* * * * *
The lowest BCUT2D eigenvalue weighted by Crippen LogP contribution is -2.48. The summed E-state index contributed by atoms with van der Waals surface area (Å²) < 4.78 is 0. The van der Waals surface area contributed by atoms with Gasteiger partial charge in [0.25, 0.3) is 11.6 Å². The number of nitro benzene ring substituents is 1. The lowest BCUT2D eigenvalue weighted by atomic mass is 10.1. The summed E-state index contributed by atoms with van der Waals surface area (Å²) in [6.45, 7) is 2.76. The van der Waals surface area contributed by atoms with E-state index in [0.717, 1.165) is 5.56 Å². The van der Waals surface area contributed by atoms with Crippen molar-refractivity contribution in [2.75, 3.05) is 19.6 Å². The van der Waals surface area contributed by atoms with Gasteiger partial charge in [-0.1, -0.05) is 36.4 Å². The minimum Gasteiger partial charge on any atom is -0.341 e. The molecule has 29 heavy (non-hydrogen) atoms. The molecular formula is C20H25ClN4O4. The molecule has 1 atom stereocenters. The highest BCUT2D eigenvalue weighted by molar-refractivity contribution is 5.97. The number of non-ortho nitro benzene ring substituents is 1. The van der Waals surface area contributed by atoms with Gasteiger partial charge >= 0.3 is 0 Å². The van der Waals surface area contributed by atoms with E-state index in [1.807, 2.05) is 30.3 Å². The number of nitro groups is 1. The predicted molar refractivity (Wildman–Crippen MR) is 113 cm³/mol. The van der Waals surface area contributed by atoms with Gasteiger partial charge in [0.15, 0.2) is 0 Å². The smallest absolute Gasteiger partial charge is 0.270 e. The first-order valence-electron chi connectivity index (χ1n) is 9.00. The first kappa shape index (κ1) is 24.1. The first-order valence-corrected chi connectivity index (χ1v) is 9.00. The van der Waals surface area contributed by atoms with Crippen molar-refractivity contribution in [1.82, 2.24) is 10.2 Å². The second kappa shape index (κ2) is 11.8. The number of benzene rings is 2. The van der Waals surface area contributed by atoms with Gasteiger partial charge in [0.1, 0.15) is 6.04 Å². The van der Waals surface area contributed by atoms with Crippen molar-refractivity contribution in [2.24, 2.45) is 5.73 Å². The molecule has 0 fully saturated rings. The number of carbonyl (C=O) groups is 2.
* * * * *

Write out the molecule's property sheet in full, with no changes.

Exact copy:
The lowest BCUT2D eigenvalue weighted by Crippen LogP contribution is -2.48. The summed E-state index contributed by atoms with van der Waals surface area (Å²) < 4.78 is 0. The van der Waals surface area contributed by atoms with Gasteiger partial charge in [0.25, 0.3) is 11.6 Å². The number of nitro benzene ring substituents is 1. The lowest BCUT2D eigenvalue weighted by atomic mass is 10.1. The summed E-state index contributed by atoms with van der Waals surface area (Å²) in [6.45, 7) is 2.76. The van der Waals surface area contributed by atoms with E-state index in [0.717, 1.165) is 5.56 Å². The van der Waals surface area contributed by atoms with Crippen molar-refractivity contribution in [2.75, 3.05) is 19.6 Å². The van der Waals surface area contributed by atoms with Gasteiger partial charge in [-0.1, -0.05) is 36.4 Å². The minimum Gasteiger partial charge on any atom is -0.341 e. The molecule has 29 heavy (non-hydrogen) atoms. The molecular formula is C20H25ClN4O4. The molecule has 1 atom stereocenters. The highest BCUT2D eigenvalue weighted by molar-refractivity contribution is 5.97. The number of non-ortho nitro benzene ring substituents is 1. The van der Waals surface area contributed by atoms with Gasteiger partial charge >= 0.3 is 0 Å². The van der Waals surface area contributed by atoms with E-state index in [1.807, 2.05) is 30.3 Å². The number of nitro groups is 1. The predicted molar refractivity (Wildman–Crippen MR) is 113 cm³/mol. The van der Waals surface area contributed by atoms with Gasteiger partial charge in [0.15, 0.2) is 0 Å². The smallest absolute Gasteiger partial charge is 0.270 e. The first-order valence-electron chi connectivity index (χ1n) is 9.00. The first kappa shape index (κ1) is 24.1. The first-order valence-corrected chi connectivity index (χ1v) is 9.00. The van der Waals surface area contributed by atoms with Crippen molar-refractivity contribution in [1.82, 2.24) is 10.2 Å². The second kappa shape index (κ2) is 11.8. The number of benzene rings is 2. The van der Waals surface area contributed by atoms with Gasteiger partial charge in [0.1, 0.15) is 6.04 Å². The van der Waals surface area contributed by atoms with Crippen molar-refractivity contribution in [2.24, 2.45) is 5.73 Å². The molecule has 0 fully saturated rings. The number of carbonyl (C=O) groups is 2.